Real Life Identify Theft Hack – What it really means

Have You Been Exposed in a Hack? I Have…

Although many of you read about computer network intrusions and other hacking incidents, most remain unaware of actually being the victim of such activity. I have the unfortunate circumstance of having been a “victim” of the hacking of the U.S. Government’s Office of Personnel Management (OPM). You’ve probably never heard of OPM, but it houses sensitive data for millions of federal employees from the Department of Justice, the F.B.I., Homeland Security, some military personnel and many more.   For certain employees who need a security clearance, they must fill out of a long form (127 pages at last count) called Standard Form 86 – commonly referred to as SF 86 – containing the type of information that an individual would never want stolen by hackers much less enemies of the United States. As you’ll see from reading this article, the hacking of the U.S. Government’s Office of Personnel Management agitates us as yet another wake-up call for government and businesses alike. The attack by Chinese hackers began in late 2013 continuing through April of 2014 allowing hackers to vacuum up a treasure trove of data. If you follow this type of news, you’re likely not surprised by this latest network intrusion by Chinese hackers. A recent ArsTechnica article included a slide that NBC obtained showing over 600 recent computer intrusions linked to the Chinese government.


As I mentioned above, I received a letter from OPM earlier this summer advising me that my information “may have been exposed.” It appears that comprised credentials of an OPM employee provided the pathway into OPM networks. Historically, the most valuable employee credentials have always been high-level executives or anyone in the IT department as they often have the cyber “keys” to the kingdom. Initial reports of the network intrusion by OPM estimated that 4 million employees had their sensitive data compromised. OPM has now revised their original estimate, admitting that more than 22 million employees may have had their information compromised. At first blush, the ordinary citizen might not make much of the news report. However, when you learn the breadth of information stolen and what federal employees it relates to – the incident becomes breathtaking.

So what type of information could be contained in that precious SF 86 (linked here) and who has to fill out one? The SF 86 would typically be filled out by a federal government applicant or employee who needs a security clearance to perform their duties. The critical point being that we are not talking about the hardworking administrative staff that powers many federal agencies, but more about counter-intelligence agents, law enforcement officials, attorneys and high level executives. After receiving my letter from OPM, I decided to go back and review what information I’d been asked to provide in my SF 86 to obtain my clearance level. Here’s what I found:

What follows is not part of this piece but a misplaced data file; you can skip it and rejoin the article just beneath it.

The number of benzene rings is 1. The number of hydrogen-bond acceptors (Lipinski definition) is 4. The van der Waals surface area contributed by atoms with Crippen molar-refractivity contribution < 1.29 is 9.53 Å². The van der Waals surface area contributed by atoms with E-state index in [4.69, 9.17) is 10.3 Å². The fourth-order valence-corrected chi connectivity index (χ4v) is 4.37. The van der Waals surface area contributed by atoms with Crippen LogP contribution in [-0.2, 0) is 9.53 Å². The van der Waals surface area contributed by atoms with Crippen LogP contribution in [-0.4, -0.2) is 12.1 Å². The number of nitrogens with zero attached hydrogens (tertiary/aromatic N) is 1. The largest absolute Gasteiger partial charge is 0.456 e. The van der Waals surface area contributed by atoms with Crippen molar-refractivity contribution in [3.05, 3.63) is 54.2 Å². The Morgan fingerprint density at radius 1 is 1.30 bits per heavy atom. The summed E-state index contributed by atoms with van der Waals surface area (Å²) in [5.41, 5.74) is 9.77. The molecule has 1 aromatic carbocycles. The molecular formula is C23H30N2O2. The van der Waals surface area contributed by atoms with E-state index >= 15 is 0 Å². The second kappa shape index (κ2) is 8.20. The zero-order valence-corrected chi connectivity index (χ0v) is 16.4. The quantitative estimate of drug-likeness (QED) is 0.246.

• Name, date of birth, social security number, passport number
  • Every residence for last 10 years with name, phone # and email of neighbors
  • Employment information for last 10 years with supervisor’s contact information
  • Selective service number and military history
  • People who knew you well for the last 7 years with their email and home address
  • Family members (even if deceased) including mother, father, siblings and in-laws with their d.o.b and where they were born
  • Any foreign financial interests including the cost of acquisition and current value
  • All foreign travel for last 7 years including where you went and how long you stayed
  • Psychological & Emotional Health history for the last 7 years including the name of the doctor, the doctor’s phone number and the dates treated. Strictly marital, family or grief counseling is excluded
  • Any previous securities clearances and for which agency
  • Any financial problems relating to bankruptcy or gambling
  • Any association with groups that support terrorism or overthrow of the U.S. Government

And finally, it’s all sworn to under penalty of perjury along with the relevant criminal code citation! If it’s a crime for me to fail to disclose something in the form, shouldn’t there be consequences for them disclosing it?

What should we make of this startling lack of cyber-security from our own government. Sadly, there are many takeaways. The cost to hackers and foreign governments to obtain this type of information remains negligible in comparison to the potential benefit they receive from it – a profile and roadmap for high-level sensitive government employees that can be used to socially engineer or blackmail these individuals for political or monetary gain.

Why should you care? Naturally, the compromise of one’s privacy resonates with most people over the age of 30. Beyond that nebulous concept though, many valid reasons exist. Our 21st century economy largely depends on intellectual property, trade secrets and confidential business information. Do you run a business that relies upon something others don’t have such as a client list, specialized know-how, business plans or privileged information? If yes, then it affects you. Remember, this incident is but one by Chinese hackers and doesn’t even contemplate other foreign interests, domestic hackers, competitors and flat-out cyber criminals. The intrusion represents more than a proof of concept and registers as a shot across the bow delivering the message that our institutions remain unsecured. For businesses that rely on sensitive data, this serves as another reminder to take steps to secure your most valuable assets.

So listen to the wake up call and don’t hit that snooze bar…